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Many authorities have considered merging education and social services. Now one has actually done it. Neil Levis reports

The health visitor was small in stature but her words had a big impact. Pointing at one primary head, she declared: "I can tell you on the day they are born which children you are going to be statementing - and you don't do anything about it for another five years." Then she swung around and pointed at the most experienced secondary head in the room, and said: "And I can tell you which are the children you are going to be excluding - 12 or 13 years later."

It was a pivotal moment in the drawn-out consultations as Hertfordshire sought to merge education and social services into a unified department, the better to serve the interests of children at risk. Later, professionals from both sides agreed that there was evidence to suggest that the health visitor was right.

Ray Shostak, the director of education since 1997, is now head of the Children, Schools and Families service launched in April. The 20 per cent of social services staff dealing directly with children were combined with the education department. It is the first authority in the country to manage the task.

Mr Shostak will show you a presentation on his computer that dramatically illustrates why such changes were contemplated. One sequence starts with the fictional Carole: her family faces a crisis. Click the mouse and up come the eight branches of social services that might be called in. Another click produces six points of contact with education. Click again for voluntary services. A final click reveals nine links with health. The point is glaringly obvious: rationalisation would ensure services are more efficient.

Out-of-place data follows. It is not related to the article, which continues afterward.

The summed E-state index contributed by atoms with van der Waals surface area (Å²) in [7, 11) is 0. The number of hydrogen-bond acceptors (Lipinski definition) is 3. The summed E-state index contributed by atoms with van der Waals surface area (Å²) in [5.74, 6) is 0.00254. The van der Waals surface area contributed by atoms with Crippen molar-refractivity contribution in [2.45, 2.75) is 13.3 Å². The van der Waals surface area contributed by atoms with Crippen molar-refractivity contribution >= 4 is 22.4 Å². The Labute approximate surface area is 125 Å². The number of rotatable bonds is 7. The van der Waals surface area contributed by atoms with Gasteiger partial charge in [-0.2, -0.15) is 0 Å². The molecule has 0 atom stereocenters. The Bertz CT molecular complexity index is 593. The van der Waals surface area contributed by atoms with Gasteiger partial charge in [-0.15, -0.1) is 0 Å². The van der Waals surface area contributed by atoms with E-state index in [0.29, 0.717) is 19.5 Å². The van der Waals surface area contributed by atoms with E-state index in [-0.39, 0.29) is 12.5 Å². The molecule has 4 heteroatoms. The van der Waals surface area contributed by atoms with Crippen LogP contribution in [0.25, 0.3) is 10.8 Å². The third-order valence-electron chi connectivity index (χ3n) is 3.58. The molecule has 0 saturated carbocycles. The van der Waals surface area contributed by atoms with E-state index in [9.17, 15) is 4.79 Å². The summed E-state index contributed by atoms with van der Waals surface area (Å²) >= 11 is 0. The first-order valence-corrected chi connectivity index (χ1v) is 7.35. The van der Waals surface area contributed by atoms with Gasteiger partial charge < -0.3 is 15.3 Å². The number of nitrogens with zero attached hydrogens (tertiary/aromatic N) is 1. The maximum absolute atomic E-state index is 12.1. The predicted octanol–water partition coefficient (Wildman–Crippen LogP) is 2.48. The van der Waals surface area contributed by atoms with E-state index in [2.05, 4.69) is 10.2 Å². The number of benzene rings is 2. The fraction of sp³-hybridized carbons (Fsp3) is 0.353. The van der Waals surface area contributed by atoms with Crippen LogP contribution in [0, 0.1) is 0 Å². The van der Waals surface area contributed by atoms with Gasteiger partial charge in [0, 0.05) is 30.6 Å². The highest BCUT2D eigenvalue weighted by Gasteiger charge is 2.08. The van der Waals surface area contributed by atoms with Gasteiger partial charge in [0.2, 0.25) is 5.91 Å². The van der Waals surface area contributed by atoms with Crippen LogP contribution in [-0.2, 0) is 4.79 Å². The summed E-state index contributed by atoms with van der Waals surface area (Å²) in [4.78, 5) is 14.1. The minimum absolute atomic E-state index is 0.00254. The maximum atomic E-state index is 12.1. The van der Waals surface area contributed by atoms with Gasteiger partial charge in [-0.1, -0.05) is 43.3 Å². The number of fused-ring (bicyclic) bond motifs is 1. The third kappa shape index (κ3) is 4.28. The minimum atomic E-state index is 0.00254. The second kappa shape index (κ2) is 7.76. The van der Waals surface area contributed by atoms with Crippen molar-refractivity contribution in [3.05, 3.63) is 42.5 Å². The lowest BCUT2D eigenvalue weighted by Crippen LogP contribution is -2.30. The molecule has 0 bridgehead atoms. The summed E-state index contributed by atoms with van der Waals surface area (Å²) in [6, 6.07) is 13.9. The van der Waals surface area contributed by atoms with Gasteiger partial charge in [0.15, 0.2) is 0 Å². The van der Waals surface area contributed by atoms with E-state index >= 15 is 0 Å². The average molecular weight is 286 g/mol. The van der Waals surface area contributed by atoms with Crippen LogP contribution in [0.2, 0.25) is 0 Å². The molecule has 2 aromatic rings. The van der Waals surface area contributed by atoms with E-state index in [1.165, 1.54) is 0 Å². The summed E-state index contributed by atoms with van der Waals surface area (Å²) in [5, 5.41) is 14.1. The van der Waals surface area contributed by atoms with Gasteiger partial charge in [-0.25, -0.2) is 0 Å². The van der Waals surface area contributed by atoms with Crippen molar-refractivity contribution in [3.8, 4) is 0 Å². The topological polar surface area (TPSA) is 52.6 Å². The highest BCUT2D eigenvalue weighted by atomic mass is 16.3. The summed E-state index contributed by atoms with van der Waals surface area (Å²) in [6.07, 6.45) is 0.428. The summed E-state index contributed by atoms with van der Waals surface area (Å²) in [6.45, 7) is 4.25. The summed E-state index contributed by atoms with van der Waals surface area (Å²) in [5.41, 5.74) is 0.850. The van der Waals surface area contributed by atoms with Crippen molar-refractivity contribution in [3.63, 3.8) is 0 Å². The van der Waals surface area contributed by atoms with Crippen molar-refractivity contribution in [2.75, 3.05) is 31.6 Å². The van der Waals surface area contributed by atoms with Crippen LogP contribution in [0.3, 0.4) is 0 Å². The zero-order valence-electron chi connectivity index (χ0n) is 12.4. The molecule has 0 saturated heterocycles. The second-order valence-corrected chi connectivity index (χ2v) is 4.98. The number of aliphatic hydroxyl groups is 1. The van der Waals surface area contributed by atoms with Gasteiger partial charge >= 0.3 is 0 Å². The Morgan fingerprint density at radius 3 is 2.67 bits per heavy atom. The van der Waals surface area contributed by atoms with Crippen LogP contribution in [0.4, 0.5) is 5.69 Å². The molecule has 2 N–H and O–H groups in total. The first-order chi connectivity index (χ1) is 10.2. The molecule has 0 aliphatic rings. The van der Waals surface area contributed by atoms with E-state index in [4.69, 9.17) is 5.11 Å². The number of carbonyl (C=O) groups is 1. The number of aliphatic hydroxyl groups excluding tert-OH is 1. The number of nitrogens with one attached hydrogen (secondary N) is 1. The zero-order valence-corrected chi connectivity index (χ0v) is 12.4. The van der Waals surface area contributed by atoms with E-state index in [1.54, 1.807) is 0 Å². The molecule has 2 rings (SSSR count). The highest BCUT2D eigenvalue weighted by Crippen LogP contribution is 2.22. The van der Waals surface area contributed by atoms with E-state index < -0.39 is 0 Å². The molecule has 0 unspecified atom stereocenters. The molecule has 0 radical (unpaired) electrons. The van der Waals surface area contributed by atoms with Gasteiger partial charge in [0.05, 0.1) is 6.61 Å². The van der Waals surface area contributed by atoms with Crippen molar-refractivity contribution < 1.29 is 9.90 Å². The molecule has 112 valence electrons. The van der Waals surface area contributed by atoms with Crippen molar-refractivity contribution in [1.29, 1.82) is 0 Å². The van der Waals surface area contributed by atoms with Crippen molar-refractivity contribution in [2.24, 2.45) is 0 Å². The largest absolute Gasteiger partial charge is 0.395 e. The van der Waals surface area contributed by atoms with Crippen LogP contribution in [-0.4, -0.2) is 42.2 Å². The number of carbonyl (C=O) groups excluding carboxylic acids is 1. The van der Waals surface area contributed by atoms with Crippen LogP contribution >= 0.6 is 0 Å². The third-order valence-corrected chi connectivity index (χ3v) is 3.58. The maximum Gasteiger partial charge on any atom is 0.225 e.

What is surprising about such a radical step is that it was embraced with enthusiasm by a Conservative administration. Derrick Ashley, the deputy leader of the council and executive member for education during the changeover, says the idea had evolved with all-party agreement from the mid-1990s when the council had been under a Lib-Lab coalition. There was a tradition of strong links between education and social services and a consensus emerged that the two departments would do better if they were joined up.

What distinguished consultations from the start was their openness and the decision to build the new services from the child out. It all started with a blank sheet of paper.

As Mr Shostak put it to one of the many workshops held to thrash out details of the new department: "If you start with the children, what structure would you establish? And what are the barriers getting in the way of providing the best service?" The politicians and officers made it plain that the aim was not to make cuts: any savings would pay for the preventive work that was to be an important plank in the new strategy.

The idea is that there is one point of contact, one electronic file for each family rather than the 11 or so paper files kept by individual sections which made it almost impossible to get your elbows on the table whenever a case conference was called. Referrals are handled by a call centre in Stevenage which deals with all communications to the council, from getting a library book to enquiries about the environment. Once a call is logged, it is passed to one of four quadrant teams, a mix of social workers and education managers.